Having started Youth Lagoon in 2010, Trevor Powers has had the ideal rookie year in indie pop. In this short amount of time, he made waves on Bandcamp and blogs, recorded a debut for release on Fat Possum, and embarked on his first national tour. It’s the perfect set-up for his brand of cavernous, delicate indie pop.
The preliminary buzz isn’t baseless; The Year of Hibernation is a completely emotive and usually spell-binding debut that brings to mind the spacious, after-dark ambiance of bands like The xx or Beach House. Layer that with lo-fi vocals and delicate keyboards, work in a rousing climax or interlude, and you have a decent idea of what to expect on this 8 track debut.
The first noticeable facet of Youth Lagoon is Powers’ singing voice. It has an adolescent fragility and a slight quiver to it, even when he turns it all the way up for dramatic climaxes, like on the standout single “July.” He obscures it to sometimes unintelligible lo-fi quality as a way of creating distance, so that you are merely overhearing these personal, confessional pieces. It’s easy to imagine walking in on these songs in an abandoned mansion, or hearing them through old family vacation film. Yet, even though it creates so much atmosphere, the relentless reverb can stop you from taking his lyrics to heart. Powers is a good enough writer that sometimes you just want to be able to discern a whole song.
Despite being as new as newcomers get, his sound is surprisingly developed, confident and clear. That deceptive seasoning comes through in his nostalgia on songs like “17.” At 22 years old, it may sound silly for Powers to be sentimental for the good old days, but as Youth Lagoon he inhabits a convincing wisdom that avoids the traps of naivete and self-importance. Album opener “Posters,” a song about the dreams of a 9-year old and his withdrawal over time, reminds us that we do most of our changing in those first couple of decades.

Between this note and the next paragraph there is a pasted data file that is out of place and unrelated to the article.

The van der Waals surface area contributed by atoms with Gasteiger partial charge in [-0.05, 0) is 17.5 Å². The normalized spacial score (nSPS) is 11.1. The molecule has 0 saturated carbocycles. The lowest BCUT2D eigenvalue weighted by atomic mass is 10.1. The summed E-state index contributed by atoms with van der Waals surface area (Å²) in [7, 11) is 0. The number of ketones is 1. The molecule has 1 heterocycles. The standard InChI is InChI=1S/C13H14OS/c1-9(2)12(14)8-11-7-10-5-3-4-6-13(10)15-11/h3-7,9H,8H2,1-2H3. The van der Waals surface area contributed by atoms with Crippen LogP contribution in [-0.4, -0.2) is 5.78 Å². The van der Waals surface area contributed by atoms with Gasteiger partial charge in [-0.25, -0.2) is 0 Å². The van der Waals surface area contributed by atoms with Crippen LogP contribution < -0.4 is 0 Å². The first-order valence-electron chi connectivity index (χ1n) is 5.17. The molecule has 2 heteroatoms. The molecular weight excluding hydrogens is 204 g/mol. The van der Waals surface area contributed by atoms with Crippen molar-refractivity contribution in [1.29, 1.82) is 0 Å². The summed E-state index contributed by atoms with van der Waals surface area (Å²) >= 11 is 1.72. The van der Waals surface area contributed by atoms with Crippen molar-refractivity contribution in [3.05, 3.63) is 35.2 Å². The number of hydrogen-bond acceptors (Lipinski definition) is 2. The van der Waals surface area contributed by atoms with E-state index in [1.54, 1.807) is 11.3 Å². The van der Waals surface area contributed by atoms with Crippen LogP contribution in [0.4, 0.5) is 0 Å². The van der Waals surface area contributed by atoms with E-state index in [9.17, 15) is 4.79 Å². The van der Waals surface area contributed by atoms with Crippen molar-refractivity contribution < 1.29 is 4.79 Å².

But the greatest weapon in Youth Lagoon’s arsenal is his ability to straddle the line between vulnerable quietude and upbeat, hook-centric pop. He plays with the contrast so easily and effectively that his songs will come alive with the flip of a switch, and it is satisfying every single time. It always starts off with some fragile keyboard touches and his distinct voice barely crawling over it. Then, a rousing guitar jam invades, a crisp off-center beat with digital hand claps punches through, and the layers pile on until it reaches head-bobbing critical mass. It’s still understated and simplistic, but comparatively, the effect feels like optimism at the bottom of an abyss.
This also makes the album somewhat formulaic. Only “Daydream,” his longest song at 5 minutes, even attempts to break that format. For the unengaged listener, it might be hard to differentiate the tracks on the first few spins. But Powers knows enough variations on that theme, and does it so damn well that it’s hard to fault him too much for sticking with it. He’s playing to his strengths.
Powers wrote his songs in his Boise, Idaho bedroom and that tidbit caught on into his press. Soon, labels like “bedroom pop” were applied and misconceptions about recording and producing in his bedroom were bred. The myth of the solitary, deeply personal artist launching into the stratosphere is an appealing one. People want to see the distance between past and present, bedroom to record deal, as a long and fast contrail. While The Year of Hibernation doesn’t rocket into the stratosphere so much, it’s still an exemplary debut. It’s still got the heart, enthusiasm and ingenuity to glide comfortably above.